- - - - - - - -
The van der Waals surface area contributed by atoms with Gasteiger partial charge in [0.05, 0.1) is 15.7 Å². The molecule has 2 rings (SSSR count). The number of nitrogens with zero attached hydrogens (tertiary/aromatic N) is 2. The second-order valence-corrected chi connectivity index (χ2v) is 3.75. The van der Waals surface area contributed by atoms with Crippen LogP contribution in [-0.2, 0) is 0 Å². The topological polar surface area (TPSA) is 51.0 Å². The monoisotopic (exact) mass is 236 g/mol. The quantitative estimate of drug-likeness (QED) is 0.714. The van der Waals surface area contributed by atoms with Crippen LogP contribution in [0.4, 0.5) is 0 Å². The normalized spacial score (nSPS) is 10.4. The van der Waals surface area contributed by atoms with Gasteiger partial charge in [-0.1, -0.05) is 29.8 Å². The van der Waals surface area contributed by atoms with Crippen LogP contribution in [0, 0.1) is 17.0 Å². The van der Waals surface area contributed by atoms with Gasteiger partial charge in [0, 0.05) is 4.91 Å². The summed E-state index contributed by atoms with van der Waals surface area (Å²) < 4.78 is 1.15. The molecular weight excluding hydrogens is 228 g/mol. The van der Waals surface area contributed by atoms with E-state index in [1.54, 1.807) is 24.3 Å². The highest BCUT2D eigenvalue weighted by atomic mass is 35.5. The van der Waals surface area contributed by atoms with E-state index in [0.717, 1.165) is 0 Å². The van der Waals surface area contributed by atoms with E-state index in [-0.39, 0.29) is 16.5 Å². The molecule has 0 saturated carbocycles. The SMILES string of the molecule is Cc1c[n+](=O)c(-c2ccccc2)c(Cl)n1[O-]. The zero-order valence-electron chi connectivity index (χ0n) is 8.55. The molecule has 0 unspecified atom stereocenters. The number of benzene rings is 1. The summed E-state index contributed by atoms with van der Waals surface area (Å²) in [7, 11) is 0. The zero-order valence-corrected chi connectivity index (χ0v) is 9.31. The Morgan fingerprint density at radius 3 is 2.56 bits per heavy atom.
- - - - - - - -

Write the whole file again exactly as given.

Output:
The van der Waals surface area contributed by atoms with Gasteiger partial charge in [0.05, 0.1) is 15.7 Å². The molecule has 2 rings (SSSR count). The number of nitrogens with zero attached hydrogens (tertiary/aromatic N) is 2. The second-order valence-corrected chi connectivity index (χ2v) is 3.75. The van der Waals surface area contributed by atoms with Crippen LogP contribution in [-0.2, 0) is 0 Å². The topological polar surface area (TPSA) is 51.0 Å². The monoisotopic (exact) mass is 236 g/mol. The quantitative estimate of drug-likeness (QED) is 0.714. The van der Waals surface area contributed by atoms with Crippen LogP contribution in [0.4, 0.5) is 0 Å². The normalized spacial score (nSPS) is 10.4. The van der Waals surface area contributed by atoms with Gasteiger partial charge in [-0.1, -0.05) is 29.8 Å². The van der Waals surface area contributed by atoms with Crippen LogP contribution in [0, 0.1) is 17.0 Å². The van der Waals surface area contributed by atoms with Gasteiger partial charge in [0, 0.05) is 4.91 Å². The summed E-state index contributed by atoms with van der Waals surface area (Å²) < 4.78 is 1.15. The molecular weight excluding hydrogens is 228 g/mol. The van der Waals surface area contributed by atoms with E-state index in [1.54, 1.807) is 24.3 Å². The highest BCUT2D eigenvalue weighted by atomic mass is 35.5. The van der Waals surface area contributed by atoms with E-state index in [0.717, 1.165) is 0 Å². The van der Waals surface area contributed by atoms with E-state index in [-0.39, 0.29) is 16.5 Å². The molecule has 0 saturated carbocycles. The SMILES string of the molecule is Cc1c[n+](=O)c(-c2ccccc2)c(Cl)n1[O-]. The zero-order valence-electron chi connectivity index (χ0n) is 8.55. The molecule has 0 unspecified atom stereocenters. The number of benzene rings is 1. The summed E-state index contributed by atoms with van der Waals surface area (Å²) in [7, 11) is 0. The zero-order valence-corrected chi connectivity index (χ0v) is 9.31. The Morgan fingerprint density at radius 3 is 2.56 bits per heavy atom.